2. Extend the geographic scope to big markets such as the US, China, Germany, South Korea and the UK to better understand how geographically oriented factors influence warehouse configuration.

  3. Extend our study of relatively big omnichannel retailers by investigating global giants, on the one hand, and small- and medium-sized retailers, on the other hand. Because of limited economies of scale, smaller firms may motivate outsourcing to logistics service providers that, for example, could invest in automation, balance capacity between a range of retailers and their needs, and reduce and share risk and fixed costs (equipment and staff).

  4. Explore additional retail sectors. Based on previous studies (e.g. Wollenburg et al., 2018; Eriksson et al., 2019), the grocery sector seems more oriented toward establishing unique warehouses (OFCs) for handling online orders for urban regions. In terms of contextual factors, grocery retailing has more store-dense chains, where (online) customers both buy more often and more and different products (20–50 lines per order). Grocery retailing typically represents a small but increasing share of online orders, and the products vary, for example, in terms of shelf life and the handling requirements. Therefore, the grocery-retailer profile can strengthen our proposed framework for factors where our cases' internal similarities offer limited explanations and generalizability.

  5. Develop scales to more precisely measure different contextual factors, as well as configuration elements.

  6. Explore how retailers with multiple strategic challenges (e.g. faster deliveries, increased flexibility and economies of scale) prioritize and balance these and find innovative ways to configure warehouse operations.

  7. Investigate breakeven points for when store replenishment and online orders should be handled by the separation or integration of different configuration elements.

  8. Explore best practices in packaging standardization to understand the logics of trade-off analysis and decision making, for example, how to balance task complexity and market requirements when both store replenishment and online orders should be handled simultaneously.

  9. Explore and develop innovative methods for picking and sorting to reduce lead time and risk of bottlenecks for retailers with high throughput and short order fulfillment requirements.

  10. Investigate warehouse configurations for handling nodes that focus on local sorting and last mile, including larger retail stores, without building large local inventory (investing in tied-up capital).

Currently, because many different practices are developed and tested in practice, both theory and practice would benefit from a better understanding of what omnichannel warehousing configurations fit when, where and why. If retailers could more easily benchmark and understand from each other's experiments regarding what configurations fit in different contexts, they could more easily pick a better future path for their omnichannel logistics. Although not delivering a roadmap for this, we hope this research has pointed out the first steps on one potential way forward.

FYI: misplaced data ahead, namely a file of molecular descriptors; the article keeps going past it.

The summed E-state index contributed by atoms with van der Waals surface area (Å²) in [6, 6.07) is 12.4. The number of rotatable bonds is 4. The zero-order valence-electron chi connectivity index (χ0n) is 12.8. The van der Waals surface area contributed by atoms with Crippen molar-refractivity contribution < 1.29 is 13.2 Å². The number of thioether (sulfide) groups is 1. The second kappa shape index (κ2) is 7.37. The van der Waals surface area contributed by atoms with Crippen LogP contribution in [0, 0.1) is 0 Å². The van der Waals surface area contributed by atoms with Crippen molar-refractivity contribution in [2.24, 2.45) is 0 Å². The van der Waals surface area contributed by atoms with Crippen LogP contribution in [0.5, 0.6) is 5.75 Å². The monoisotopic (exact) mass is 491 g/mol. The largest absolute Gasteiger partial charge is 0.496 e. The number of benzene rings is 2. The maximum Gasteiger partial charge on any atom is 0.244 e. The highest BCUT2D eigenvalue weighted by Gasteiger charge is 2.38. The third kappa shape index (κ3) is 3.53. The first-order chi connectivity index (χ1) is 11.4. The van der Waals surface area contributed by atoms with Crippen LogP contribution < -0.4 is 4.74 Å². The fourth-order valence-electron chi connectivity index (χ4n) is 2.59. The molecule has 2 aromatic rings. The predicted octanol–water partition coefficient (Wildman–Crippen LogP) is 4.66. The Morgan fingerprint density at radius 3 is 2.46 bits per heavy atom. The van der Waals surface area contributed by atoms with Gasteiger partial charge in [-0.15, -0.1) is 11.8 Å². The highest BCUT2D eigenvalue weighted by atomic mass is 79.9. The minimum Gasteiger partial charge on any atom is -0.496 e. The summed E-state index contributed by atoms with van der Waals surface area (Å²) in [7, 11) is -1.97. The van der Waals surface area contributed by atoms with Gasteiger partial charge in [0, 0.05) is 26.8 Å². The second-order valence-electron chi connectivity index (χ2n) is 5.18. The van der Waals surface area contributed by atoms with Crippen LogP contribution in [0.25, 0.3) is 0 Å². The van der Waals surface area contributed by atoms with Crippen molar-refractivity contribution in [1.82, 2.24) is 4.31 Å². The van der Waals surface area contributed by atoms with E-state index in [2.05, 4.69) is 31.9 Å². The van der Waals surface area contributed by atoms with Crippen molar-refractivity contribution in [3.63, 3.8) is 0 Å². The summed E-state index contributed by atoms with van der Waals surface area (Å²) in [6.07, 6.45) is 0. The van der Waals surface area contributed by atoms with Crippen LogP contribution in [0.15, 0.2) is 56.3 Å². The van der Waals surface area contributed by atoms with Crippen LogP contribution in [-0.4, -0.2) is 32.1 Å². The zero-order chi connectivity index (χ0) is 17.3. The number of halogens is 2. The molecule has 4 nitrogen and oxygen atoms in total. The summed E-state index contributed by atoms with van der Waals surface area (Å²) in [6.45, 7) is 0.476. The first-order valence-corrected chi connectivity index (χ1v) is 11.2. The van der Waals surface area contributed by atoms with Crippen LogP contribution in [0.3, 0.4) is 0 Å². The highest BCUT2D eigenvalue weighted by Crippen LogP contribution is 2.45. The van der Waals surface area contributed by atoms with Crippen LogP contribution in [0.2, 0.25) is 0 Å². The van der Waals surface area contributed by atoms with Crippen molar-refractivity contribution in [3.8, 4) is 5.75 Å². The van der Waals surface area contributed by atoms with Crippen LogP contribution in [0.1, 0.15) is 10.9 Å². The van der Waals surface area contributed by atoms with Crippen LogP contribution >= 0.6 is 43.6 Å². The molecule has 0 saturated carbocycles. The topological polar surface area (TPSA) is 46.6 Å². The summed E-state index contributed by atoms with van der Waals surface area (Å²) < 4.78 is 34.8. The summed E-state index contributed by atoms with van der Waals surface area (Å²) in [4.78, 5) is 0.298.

Conceptual contingency framework for warehouse configuration

Figure 1

Conceptual contingency framework for warehouse configuration

Description of a multistep qualitative analysis of the contextual factors and configurations

Figure 2

Description of a multistep qualitative analysis of the contextual factors and configurations

Overview of the analysis process

Figure 3

Overview of the analysis process

The handling nodes' great complexity of configuration elements and contextual factors

Figure 4

The handling nodes' great complexity of configuration elements and contextual factors

Analysis of contextual factors that influence separation or integration of picking zones, processes and resources

Figure 5

Analysis of contextual factors that influence separation or integration of picking zones, processes and resources

Analysis of the contextual factors that influence the selection of picking methods

Figure 6

Analysis of the contextual factors that influence the selection of picking methods

Analysis of the contextual factors that influence the selection of picking methods

Figure 7

Analysis of the contextual factors that influence the selection of picking methods

Analysis of the contextual factors that influence the timing of sorting and packing

Figure 8

Analysis of the contextual factors that influence the timing of sorting and packing

Analysis of the contextual factors that influence the degree of automation

Figure 9

Analysis of the contextual factors that influence the degree of automation

Overview contextual factors that influence omnichannel warehouse configurations

Figure 10

Overview contextual factors that influence omnichannel warehouse configurations

Illustration of case companies' contextual profiles

Figure 11

Illustration of case companies' contextual profiles